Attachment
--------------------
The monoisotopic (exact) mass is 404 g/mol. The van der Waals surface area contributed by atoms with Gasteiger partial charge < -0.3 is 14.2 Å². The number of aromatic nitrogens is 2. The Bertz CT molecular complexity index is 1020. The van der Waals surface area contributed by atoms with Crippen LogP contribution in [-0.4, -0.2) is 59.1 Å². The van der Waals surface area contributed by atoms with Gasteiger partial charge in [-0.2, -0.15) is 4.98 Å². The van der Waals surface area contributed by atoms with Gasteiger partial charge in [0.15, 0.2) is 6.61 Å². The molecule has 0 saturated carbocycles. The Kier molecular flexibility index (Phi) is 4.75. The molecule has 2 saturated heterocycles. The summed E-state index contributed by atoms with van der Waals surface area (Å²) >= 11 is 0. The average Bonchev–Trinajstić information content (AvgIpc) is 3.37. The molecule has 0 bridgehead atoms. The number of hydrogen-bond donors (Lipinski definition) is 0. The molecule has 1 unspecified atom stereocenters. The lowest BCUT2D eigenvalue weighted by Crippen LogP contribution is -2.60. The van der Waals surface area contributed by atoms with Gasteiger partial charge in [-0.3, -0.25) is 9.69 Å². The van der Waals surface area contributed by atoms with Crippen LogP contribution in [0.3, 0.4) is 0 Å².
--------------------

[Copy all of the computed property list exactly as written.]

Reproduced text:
The monoisotopic (exact) mass is 404 g/mol. The van der Waals surface area contributed by atoms with Gasteiger partial charge < -0.3 is 14.2 Å². The number of aromatic nitrogens is 2. The Bertz CT molecular complexity index is 1020. The van der Waals surface area contributed by atoms with Crippen LogP contribution in [-0.4, -0.2) is 59.1 Å². The van der Waals surface area contributed by atoms with Gasteiger partial charge in [-0.2, -0.15) is 4.98 Å². The van der Waals surface area contributed by atoms with Gasteiger partial charge in [0.15, 0.2) is 6.61 Å². The molecule has 0 saturated carbocycles. The Kier molecular flexibility index (Phi) is 4.75. The molecule has 2 saturated heterocycles. The summed E-state index contributed by atoms with van der Waals surface area (Å²) >= 11 is 0. The average Bonchev–Trinajstić information content (AvgIpc) is 3.37. The molecule has 0 bridgehead atoms. The number of hydrogen-bond donors (Lipinski definition) is 0. The molecule has 1 unspecified atom stereocenters. The lowest BCUT2D eigenvalue weighted by Crippen LogP contribution is -2.60. The van der Waals surface area contributed by atoms with Gasteiger partial charge in [-0.3, -0.25) is 9.69 Å². The van der Waals surface area contributed by atoms with Crippen LogP contribution in [0.3, 0.4) is 0 Å².